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Settling into a New Culture

By: Tracy Whitelaw - Updated: 8 Jan 2013 | comments*Discuss
Settling Abroad Settling Into A New Home

Leaving the UK behind is often an exciting time for new migrants. The anticipation of a new country and a new way of life is exhilarating, if a little nerve wracking. For many, choosing to move to a new country is often based purely on second hand information on what the country has to offer. For some, holidays there have shown enough to cement the decision to move there permanently. However you’ve come to the decision to move to a new home, there is bound to be a period of adjustment where you need to actively attempt to settle into the new culture you’re surrounded by.

Moving to a Country in the EU

If you are planning to move to a European country, you’re most likely going to have visited it previously on holiday. One of the major drawbacks of moving to a European country can be the language barriers. If you don’t speak the local language, it can be difficult to feel settled.

The culture will seem more alien to you and even though many people are able to speak English, it is worthwhile attempting to learn the local language as soon as possible. The benefits of this are limitless, as the locals are more likely to accept you and take you seriously as a new resident of their country. You will also be able to integrate with things more easily, such as television, making phone calls, shopping and all your official paperwork.

Embracing your new culture is a very important aspect of settling into your new home. You should immediately start referring to your new country as ‘home’, as it again shows locals that you’re thinking of their home as yours. EU countries are often filled with ex-pats and therefore it may be worthwhile finding some other UK immigrants so that you can learn the local customs with their expertise. The Euro currency has made it easier for many new immigrants in the EU as there is now a standard currency to learn.

Moving Further Away and Your New Culture

If you decide to move to a country such as Canada, the USA, Australia or New Zealand, you may never have been there before or may have only visited for a short time. Countries you visit on holiday are often completely different to live in.

Although there is the benefit of a common language, this doesn’t mean life is exactly the same. Adapting to a different sense of humour, outlook on life and general lifestyle can be very challenging. Dependent on the area you’re moving to, certain aspects of the culture will be more prominent. Often cities that are close to the beach and are continually sunny will have a fairly laidback lifestyle, one that can be difficult to get used to. If you’re used to putting work before family, this can be completely different in certain areas, or vice versa.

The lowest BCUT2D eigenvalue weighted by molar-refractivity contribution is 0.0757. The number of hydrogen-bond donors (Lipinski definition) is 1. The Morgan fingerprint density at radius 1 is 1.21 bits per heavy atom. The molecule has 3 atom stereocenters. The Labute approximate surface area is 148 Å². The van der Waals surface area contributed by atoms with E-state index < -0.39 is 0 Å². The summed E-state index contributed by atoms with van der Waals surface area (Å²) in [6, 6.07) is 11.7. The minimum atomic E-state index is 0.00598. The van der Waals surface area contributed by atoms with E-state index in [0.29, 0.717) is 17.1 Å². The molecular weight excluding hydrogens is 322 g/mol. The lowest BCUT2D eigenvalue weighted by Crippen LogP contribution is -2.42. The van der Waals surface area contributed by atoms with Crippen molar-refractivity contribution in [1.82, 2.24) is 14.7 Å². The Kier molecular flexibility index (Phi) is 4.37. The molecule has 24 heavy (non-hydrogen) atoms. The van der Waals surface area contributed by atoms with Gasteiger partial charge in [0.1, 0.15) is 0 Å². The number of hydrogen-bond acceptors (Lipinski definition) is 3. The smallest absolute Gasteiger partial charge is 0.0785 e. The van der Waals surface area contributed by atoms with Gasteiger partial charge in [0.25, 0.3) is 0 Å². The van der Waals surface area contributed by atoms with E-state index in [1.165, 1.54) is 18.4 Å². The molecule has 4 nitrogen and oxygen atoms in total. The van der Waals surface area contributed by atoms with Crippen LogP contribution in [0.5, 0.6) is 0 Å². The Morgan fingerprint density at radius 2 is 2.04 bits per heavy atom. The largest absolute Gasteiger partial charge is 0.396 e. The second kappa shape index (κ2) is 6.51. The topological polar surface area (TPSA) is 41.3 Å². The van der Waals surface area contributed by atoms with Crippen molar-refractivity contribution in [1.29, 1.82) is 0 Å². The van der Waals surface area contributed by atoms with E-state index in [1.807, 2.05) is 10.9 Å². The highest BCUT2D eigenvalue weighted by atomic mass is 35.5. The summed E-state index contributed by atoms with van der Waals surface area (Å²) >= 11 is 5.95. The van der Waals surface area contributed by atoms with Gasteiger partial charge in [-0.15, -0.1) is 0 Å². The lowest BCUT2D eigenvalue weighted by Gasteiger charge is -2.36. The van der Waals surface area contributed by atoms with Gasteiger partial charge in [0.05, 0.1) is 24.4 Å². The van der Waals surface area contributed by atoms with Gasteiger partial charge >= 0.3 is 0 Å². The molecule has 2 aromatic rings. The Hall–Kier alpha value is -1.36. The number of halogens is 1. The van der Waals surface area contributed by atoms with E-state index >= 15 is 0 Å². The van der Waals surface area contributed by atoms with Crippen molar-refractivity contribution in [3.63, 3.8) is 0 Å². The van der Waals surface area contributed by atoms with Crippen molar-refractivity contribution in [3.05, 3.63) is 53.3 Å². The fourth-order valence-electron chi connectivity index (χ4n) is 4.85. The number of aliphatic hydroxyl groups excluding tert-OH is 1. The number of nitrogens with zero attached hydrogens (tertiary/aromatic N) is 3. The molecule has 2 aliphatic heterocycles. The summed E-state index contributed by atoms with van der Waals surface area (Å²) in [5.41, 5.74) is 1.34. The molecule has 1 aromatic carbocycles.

Always remember that as a newcomer to any country, it is your duty to learn and accept the local lifestyle, including laws, both official and unwritten. Getting involved with the community is one of the best ways to integrate into a new culture. If you already speak the language, you have a head start on becoming involved with local groups.

Always Being the Outsider

One of the difficulties you may encounter when trying to settle into a new culture is always being viewed as an outsider. With a different accent to locals and even a strikingly different look, it can be very unsettling to always feel that you don’t belong. Most people are very welcoming to newcomers, but as soon as you speak, you’ll instantly be seen as different. The only way to deal with this issue is to accept it and see it as a positive rather than a negative. Don’t be afraid to be who you are and most of the time, people are interested in knowing what brought you to their country. Familiarise yourself with the local money so that you’re not always counting it out and reverting it back to UK money. It will make you stand out and if you seem more at ease with the money, it makes you look more like a local. Adopt the local lingo as soon as you can. Start referring to areas as locals would, as this will give you more confidence when speaking to people and won’t make you seem like a wide-eyed newcomer.

Settling in to a Brave New World

The hardest part of emigrating is already over with by the time you’re considering settling into the culture. Taking the leap to move abroad initially is the difficult part, learning all about your new environment should be the fun stage. Don’t be shy and when someone asks you to join them in a social situation, it’s always a good idea initially to do so. You can learn far more about the culture this way than by reading about it, so get out there and go for it.

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